After being emboldened by my luck procuring a visa for my wife and daughter, I decided to apply for a U.S. passport for my daughter too. Why not? She's eligible. And in this world, two passports are better than one.
The passport application process is quite different than that for visas. There are forms to be filled out, but you also have to submit special documents like a birth certificate on "papel sellado" (sealed paper) from the registro in San Jose (which, happily, we were able to obtain on our visa trip) and, in my case, submit certified divorce papers. Luckily, I had these leftover from my residencia process and they were certified by the State of Illinois, the City of Chicago AND the Costa Rican Consul in Chicago - bulletproof.
If your child was born in a private hospital, you have to have a letter from the doctor who delivered her, along with details of the birth. In Laila's case, she was born in one of the Social Security hospitals in Costa Rica, so a letter from the director of the hospital was sufficient. But it's still a trip to the hospital and a dice-roll on getting an appointment.
On top of this, you have to fill out a form documenting all of the places you've lived your entire life (many, for me) and a special form for a child born outside of the U.S.
But the most difficult requirement that must be met is substantiating that the parent holding U.S. citizenship (me) lived in the U.S. for a minimum of 5 years before the child's birth. The U.S. embassy's website gives some suggestions for this: college transcripts, military service records, old passports. Well, I've never served in the military and God knows where my old passports are in the Public Storage room I have in Chicago.
So I got my college transcripts from Notre Dame and hunted down all of the rest of the documentation, then DHL'ed it all to the embassy. You don't have to show up in person to submit the documentation, which is a big timesaver. Upon receipt of the documentation, the embassy reviews it all and then calls you to set up an appointment.
I got a call only a week later from a very nice woman at the embassy. She said that I needed more documentation on Laila's birth (pre-natal exam records, ultrasounds) and more documentation to prove that I lived in the U.S. a miniumum of 5 years before Laila's birth. We had all of Laila's pre-natal documentation, so I crossed that off the list. But I spent the next four weeks getting letters from employers, my high school transcripts, and my social security statements. I then set up an appointment via email, which was for for 1PM on Tuesday of this week.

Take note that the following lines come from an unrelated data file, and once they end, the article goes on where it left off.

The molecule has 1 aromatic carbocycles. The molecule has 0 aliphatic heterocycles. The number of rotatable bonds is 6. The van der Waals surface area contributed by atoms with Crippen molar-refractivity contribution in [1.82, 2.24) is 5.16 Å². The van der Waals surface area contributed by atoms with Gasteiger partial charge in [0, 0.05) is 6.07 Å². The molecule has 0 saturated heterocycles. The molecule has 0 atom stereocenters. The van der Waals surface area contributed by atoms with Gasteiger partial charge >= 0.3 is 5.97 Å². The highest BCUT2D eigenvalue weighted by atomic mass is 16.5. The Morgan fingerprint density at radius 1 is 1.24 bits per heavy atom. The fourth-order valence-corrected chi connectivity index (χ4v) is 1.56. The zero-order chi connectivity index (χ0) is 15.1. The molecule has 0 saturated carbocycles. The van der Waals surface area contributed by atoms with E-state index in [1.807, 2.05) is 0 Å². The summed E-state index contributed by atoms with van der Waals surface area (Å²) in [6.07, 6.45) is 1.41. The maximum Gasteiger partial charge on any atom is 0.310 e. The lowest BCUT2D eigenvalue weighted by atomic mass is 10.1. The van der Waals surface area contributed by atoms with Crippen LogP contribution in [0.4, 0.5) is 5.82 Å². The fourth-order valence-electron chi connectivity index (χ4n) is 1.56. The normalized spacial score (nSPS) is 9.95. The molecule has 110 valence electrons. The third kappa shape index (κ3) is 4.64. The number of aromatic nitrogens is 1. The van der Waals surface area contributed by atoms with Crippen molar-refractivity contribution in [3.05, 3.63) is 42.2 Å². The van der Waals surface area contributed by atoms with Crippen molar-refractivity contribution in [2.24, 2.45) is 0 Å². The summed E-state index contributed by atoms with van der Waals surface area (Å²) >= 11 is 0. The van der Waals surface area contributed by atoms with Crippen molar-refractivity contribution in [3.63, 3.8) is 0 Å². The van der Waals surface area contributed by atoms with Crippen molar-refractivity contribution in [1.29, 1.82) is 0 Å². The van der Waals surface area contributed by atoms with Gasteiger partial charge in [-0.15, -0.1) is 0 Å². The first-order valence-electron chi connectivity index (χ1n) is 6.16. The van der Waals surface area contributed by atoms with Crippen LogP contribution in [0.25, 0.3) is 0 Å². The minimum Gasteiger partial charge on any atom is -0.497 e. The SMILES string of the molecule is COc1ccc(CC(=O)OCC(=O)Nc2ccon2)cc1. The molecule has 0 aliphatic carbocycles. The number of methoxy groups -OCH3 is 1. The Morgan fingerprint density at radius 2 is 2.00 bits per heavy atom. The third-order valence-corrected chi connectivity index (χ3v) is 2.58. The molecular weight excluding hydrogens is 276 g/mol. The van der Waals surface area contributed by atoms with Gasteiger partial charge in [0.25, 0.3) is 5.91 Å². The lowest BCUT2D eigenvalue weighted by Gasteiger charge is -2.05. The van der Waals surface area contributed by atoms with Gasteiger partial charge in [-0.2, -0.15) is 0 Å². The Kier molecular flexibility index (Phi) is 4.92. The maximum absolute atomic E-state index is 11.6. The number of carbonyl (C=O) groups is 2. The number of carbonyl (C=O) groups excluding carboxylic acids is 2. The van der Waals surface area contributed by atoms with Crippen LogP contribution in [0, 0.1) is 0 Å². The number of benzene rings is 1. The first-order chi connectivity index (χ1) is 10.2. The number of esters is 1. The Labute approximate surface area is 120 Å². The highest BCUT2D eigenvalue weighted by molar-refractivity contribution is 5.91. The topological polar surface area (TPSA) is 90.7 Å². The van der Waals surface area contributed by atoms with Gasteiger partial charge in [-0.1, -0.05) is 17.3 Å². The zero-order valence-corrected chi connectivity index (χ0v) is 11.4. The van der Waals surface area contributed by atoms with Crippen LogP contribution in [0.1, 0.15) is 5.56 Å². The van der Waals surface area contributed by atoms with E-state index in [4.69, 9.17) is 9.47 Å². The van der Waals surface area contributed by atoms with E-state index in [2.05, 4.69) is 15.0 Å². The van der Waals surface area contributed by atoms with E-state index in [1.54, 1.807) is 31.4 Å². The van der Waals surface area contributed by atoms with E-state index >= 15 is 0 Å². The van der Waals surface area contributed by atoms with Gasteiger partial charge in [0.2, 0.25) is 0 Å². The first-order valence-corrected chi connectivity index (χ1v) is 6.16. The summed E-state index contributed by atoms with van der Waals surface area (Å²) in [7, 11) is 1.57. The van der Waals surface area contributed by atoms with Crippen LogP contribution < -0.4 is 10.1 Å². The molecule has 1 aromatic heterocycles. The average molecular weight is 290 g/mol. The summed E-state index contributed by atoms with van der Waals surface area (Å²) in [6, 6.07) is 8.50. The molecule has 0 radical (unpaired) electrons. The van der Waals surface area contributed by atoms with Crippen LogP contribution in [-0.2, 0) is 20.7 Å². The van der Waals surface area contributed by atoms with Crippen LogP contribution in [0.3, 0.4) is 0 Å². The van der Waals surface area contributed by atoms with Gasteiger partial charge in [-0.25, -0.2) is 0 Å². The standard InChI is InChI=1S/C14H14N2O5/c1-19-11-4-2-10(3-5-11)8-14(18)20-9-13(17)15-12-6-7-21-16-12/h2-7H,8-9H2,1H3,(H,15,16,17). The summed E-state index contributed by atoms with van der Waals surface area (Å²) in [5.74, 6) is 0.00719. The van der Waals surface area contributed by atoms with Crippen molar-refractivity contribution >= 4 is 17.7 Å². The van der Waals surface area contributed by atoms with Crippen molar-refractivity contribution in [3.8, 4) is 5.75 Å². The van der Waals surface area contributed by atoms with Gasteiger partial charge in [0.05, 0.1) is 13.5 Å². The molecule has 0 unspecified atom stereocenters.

We arrived at 12:30PM after a grueling drive through the mountains with heavy truck traffic. On the upside, the weather was nice, a bit windy. We entered the embassy and went through the security check. They had to open the envelope with my high school transcripts in it. I told them it wasn't official if it was opened and the guard told me not to worry, they do it all the time. We then had photos taken of Laila and proceeded to the interview area.
In contrast to the day we had our visa interview, the place was empty. There were no more than 20 people present and no one seated the outdoor holding room, about the size of a small church. I found out later that the embassy rotates days on visas and passport applicants. There are less people on passport days. After about 30 minutes, we were called by name to the interview window. The young gentlemen asked us what we had for him.
I handed him Laila's prenatal docs and vaccination book, and my high school transcripts and the other additional documentation. He examined Laila's documents and the transcripts only, and gave the rest back to me. He then made us swear an oath with right hands raised and proceeded to ask us some basic questions. When he paper-clipped Laila's photo to one of the forms, I knew we had the green light.
Her new U.S. passport should arrive via DHL in a couple of weeks. My daughter, Laila, is now, officially, a Tica-Gringa!!